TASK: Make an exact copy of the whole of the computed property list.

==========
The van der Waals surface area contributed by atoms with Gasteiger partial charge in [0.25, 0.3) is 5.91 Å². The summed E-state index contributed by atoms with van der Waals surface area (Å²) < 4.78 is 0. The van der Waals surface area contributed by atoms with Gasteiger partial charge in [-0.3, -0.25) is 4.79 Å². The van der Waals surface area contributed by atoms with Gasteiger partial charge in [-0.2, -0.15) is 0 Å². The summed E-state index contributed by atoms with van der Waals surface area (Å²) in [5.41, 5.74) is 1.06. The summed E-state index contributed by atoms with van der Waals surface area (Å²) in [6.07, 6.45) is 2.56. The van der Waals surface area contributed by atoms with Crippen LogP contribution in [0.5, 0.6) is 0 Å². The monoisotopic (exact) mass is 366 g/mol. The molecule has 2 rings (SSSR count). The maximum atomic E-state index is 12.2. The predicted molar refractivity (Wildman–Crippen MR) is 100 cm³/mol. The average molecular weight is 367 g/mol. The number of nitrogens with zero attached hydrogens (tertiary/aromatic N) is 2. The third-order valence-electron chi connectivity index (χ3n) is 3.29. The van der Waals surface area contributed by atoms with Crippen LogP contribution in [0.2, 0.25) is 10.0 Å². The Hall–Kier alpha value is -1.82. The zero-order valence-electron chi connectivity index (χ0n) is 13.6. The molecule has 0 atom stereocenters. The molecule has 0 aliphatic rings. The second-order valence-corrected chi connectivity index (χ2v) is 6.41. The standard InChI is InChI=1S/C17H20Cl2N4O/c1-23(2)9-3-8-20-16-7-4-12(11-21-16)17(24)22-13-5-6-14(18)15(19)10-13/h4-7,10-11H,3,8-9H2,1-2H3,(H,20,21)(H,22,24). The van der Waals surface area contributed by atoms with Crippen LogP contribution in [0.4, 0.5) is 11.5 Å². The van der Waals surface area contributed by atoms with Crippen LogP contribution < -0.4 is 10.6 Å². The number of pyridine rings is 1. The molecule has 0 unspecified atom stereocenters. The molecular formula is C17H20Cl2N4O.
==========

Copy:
The van der Waals surface area contributed by atoms with Gasteiger partial charge in [0.25, 0.3) is 5.91 Å². The summed E-state index contributed by atoms with van der Waals surface area (Å²) < 4.78 is 0. The van der Waals surface area contributed by atoms with Gasteiger partial charge in [-0.3, -0.25) is 4.79 Å². The van der Waals surface area contributed by atoms with Gasteiger partial charge in [-0.2, -0.15) is 0 Å². The summed E-state index contributed by atoms with van der Waals surface area (Å²) in [5.41, 5.74) is 1.06. The summed E-state index contributed by atoms with van der Waals surface area (Å²) in [6.07, 6.45) is 2.56. The van der Waals surface area contributed by atoms with Crippen LogP contribution in [0.5, 0.6) is 0 Å². The monoisotopic (exact) mass is 366 g/mol. The molecule has 2 rings (SSSR count). The maximum atomic E-state index is 12.2. The predicted molar refractivity (Wildman–Crippen MR) is 100 cm³/mol. The average molecular weight is 367 g/mol. The number of nitrogens with zero attached hydrogens (tertiary/aromatic N) is 2. The third-order valence-electron chi connectivity index (χ3n) is 3.29. The van der Waals surface area contributed by atoms with Crippen LogP contribution in [0.2, 0.25) is 10.0 Å². The Hall–Kier alpha value is -1.82. The zero-order valence-electron chi connectivity index (χ0n) is 13.6. The molecule has 0 atom stereocenters. The molecule has 0 aliphatic rings. The second-order valence-corrected chi connectivity index (χ2v) is 6.41. The standard InChI is InChI=1S/C17H20Cl2N4O/c1-23(2)9-3-8-20-16-7-4-12(11-21-16)17(24)22-13-5-6-14(18)15(19)10-13/h4-7,10-11H,3,8-9H2,1-2H3,(H,20,21)(H,22,24). The van der Waals surface area contributed by atoms with Crippen LogP contribution in [0.4, 0.5) is 11.5 Å². The van der Waals surface area contributed by atoms with Crippen LogP contribution < -0.4 is 10.6 Å². The number of pyridine rings is 1. The molecule has 0 unspecified atom stereocenters. The molecular formula is C17H20Cl2N4O.